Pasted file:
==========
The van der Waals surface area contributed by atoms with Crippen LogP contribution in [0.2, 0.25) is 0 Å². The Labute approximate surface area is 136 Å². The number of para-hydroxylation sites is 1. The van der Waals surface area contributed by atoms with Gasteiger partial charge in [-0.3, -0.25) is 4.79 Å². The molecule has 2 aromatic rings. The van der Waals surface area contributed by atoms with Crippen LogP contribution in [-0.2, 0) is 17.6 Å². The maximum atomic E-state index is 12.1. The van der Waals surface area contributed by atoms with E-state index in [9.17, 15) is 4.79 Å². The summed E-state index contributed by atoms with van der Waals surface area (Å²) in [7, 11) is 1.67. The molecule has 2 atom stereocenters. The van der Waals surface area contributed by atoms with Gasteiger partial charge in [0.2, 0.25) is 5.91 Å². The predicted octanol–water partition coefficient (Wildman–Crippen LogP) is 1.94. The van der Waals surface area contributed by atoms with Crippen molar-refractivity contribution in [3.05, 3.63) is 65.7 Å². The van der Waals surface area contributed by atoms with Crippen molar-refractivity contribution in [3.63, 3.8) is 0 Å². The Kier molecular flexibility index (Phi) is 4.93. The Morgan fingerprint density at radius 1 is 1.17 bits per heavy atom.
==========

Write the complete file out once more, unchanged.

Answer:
The van der Waals surface area contributed by atoms with Crippen LogP contribution in [0.2, 0.25) is 0 Å². The Labute approximate surface area is 136 Å². The number of para-hydroxylation sites is 1. The van der Waals surface area contributed by atoms with Gasteiger partial charge in [-0.3, -0.25) is 4.79 Å². The molecule has 2 aromatic rings. The van der Waals surface area contributed by atoms with Crippen LogP contribution in [-0.2, 0) is 17.6 Å². The maximum atomic E-state index is 12.1. The van der Waals surface area contributed by atoms with E-state index in [9.17, 15) is 4.79 Å². The summed E-state index contributed by atoms with van der Waals surface area (Å²) in [7, 11) is 1.67. The molecule has 2 atom stereocenters. The van der Waals surface area contributed by atoms with Gasteiger partial charge in [0.2, 0.25) is 5.91 Å². The predicted octanol–water partition coefficient (Wildman–Crippen LogP) is 1.94. The van der Waals surface area contributed by atoms with Crippen molar-refractivity contribution in [3.05, 3.63) is 65.7 Å². The van der Waals surface area contributed by atoms with Crippen molar-refractivity contribution in [3.63, 3.8) is 0 Å². The Kier molecular flexibility index (Phi) is 4.93. The Morgan fingerprint density at radius 1 is 1.17 bits per heavy atom.